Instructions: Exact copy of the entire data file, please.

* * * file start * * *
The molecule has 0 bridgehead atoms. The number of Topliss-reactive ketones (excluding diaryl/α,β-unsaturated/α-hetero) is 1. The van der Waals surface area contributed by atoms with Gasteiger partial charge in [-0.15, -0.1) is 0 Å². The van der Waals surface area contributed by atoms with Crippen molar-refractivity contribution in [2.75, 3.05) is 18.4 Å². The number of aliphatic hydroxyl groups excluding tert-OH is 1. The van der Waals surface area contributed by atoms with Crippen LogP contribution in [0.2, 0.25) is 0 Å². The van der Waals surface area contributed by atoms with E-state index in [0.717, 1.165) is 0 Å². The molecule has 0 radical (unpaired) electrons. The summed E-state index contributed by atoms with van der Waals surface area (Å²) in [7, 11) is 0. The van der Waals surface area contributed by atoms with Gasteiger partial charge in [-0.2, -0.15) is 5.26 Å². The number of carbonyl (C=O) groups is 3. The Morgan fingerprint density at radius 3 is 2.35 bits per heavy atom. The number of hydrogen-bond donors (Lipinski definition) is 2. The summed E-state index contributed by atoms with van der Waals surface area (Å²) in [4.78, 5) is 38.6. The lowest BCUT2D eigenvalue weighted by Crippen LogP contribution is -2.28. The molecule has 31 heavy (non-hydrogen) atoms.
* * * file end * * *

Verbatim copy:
The molecule has 0 bridgehead atoms. The number of Topliss-reactive ketones (excluding diaryl/α,β-unsaturated/α-hetero) is 1. The van der Waals surface area contributed by atoms with Gasteiger partial charge in [-0.15, -0.1) is 0 Å². The van der Waals surface area contributed by atoms with Crippen molar-refractivity contribution in [2.75, 3.05) is 18.4 Å². The number of aliphatic hydroxyl groups excluding tert-OH is 1. The van der Waals surface area contributed by atoms with Crippen LogP contribution in [0.2, 0.25) is 0 Å². The van der Waals surface area contributed by atoms with E-state index in [0.717, 1.165) is 0 Å². The molecule has 0 radical (unpaired) electrons. The summed E-state index contributed by atoms with van der Waals surface area (Å²) in [7, 11) is 0. The van der Waals surface area contributed by atoms with Gasteiger partial charge in [-0.2, -0.15) is 5.26 Å². The number of carbonyl (C=O) groups is 3. The Morgan fingerprint density at radius 3 is 2.35 bits per heavy atom. The number of hydrogen-bond donors (Lipinski definition) is 2. The summed E-state index contributed by atoms with van der Waals surface area (Å²) in [4.78, 5) is 38.6. The lowest BCUT2D eigenvalue weighted by Crippen LogP contribution is -2.28. The molecule has 31 heavy (non-hydrogen) atoms.